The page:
Hume‘s is-ought (fact-value) distinction is the same as Plato‘s true-justified distinction. When is/true/fact and ought/justified/value are not kept distinct, the Euthyphro dilemma as applied to epistemology ensues: Are we justified in believing (ought we believe) merely because our belief is true (can truth justify belief without evidence?), or is our belief true because we are justified in believing (because we ought to believe)(does evidence make belief true?)?
The solution: Our belief is 1) justified (we ought to believe) by the evidence, and 2) true by correspondence. Gettier’s problem examples, though meant to challenge Plato‘s justified-true-belief theory of knowledge, show that just because a belief is true (is), does not make it justified (ought), and just because a belief is justified (ought), does not make it true (is). Gettier’s problem and Euthyphro’s dilemma only arise when we get is/true and ought/justified tangled together (Hume’s is-ought problem), when we forget to keep them distinct, as Plato kept them in his requirement that belief be “both” justified “and” true, in order to count as knowledge.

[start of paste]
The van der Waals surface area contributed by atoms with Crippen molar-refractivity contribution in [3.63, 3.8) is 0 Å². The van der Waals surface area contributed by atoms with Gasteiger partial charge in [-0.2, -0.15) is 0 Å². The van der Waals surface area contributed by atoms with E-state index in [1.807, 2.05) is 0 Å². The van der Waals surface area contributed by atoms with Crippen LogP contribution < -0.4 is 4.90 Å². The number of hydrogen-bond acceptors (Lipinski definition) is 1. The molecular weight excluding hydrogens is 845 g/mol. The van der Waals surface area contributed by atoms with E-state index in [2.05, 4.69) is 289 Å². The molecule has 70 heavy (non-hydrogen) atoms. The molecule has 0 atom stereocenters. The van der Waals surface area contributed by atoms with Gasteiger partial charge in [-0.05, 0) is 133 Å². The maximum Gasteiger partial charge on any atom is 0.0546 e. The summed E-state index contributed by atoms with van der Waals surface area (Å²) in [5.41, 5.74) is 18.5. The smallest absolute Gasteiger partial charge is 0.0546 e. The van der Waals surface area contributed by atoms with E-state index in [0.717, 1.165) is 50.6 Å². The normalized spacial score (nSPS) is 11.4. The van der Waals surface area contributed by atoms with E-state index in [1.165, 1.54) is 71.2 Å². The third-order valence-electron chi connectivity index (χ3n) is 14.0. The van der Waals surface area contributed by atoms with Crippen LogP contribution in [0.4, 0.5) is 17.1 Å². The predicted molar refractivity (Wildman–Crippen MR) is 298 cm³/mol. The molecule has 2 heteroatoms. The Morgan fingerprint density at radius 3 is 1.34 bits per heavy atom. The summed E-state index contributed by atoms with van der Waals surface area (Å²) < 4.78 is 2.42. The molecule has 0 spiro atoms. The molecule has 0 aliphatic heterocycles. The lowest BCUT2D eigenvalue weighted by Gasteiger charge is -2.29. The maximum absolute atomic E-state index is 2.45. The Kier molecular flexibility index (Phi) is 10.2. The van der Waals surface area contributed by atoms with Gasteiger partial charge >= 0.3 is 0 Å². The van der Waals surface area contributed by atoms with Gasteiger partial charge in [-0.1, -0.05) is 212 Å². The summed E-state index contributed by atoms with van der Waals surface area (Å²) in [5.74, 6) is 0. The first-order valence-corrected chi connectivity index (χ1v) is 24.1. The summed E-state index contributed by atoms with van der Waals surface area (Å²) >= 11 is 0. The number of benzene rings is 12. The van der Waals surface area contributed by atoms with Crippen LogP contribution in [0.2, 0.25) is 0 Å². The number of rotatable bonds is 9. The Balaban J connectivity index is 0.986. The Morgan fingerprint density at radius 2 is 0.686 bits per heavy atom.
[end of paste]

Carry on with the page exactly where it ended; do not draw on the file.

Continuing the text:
[Note on belief scales: There can be degrees of justification, but truth is either/or. This means that beliefs cannot be “more or less” true (known), only “more or less” justified (believed)–that is why apisticism (lack of belief) is the mid-range (or ‘on the equator’) between polar beliefs (like atheism/theism), not agnosticism (lack of knowledge, as a conclusion–as opposed to Huxley’s process of questioning, pre-conclusion).]
Relevant posts which go into more detail on the above:
The New, New Theism
Replacing Agnosticism with Apisticism
Is-ought fallacy and knowledge as justified-true-belief
Norris, Gettier, Euthyphro, Hume and Plato: Is knowledge justified true belief?
Atheism and agnosticism (really, apisticism) as belief
Natural law, divine command and Euthyphro’s dilemma resolved using Hume’s is-ought distinction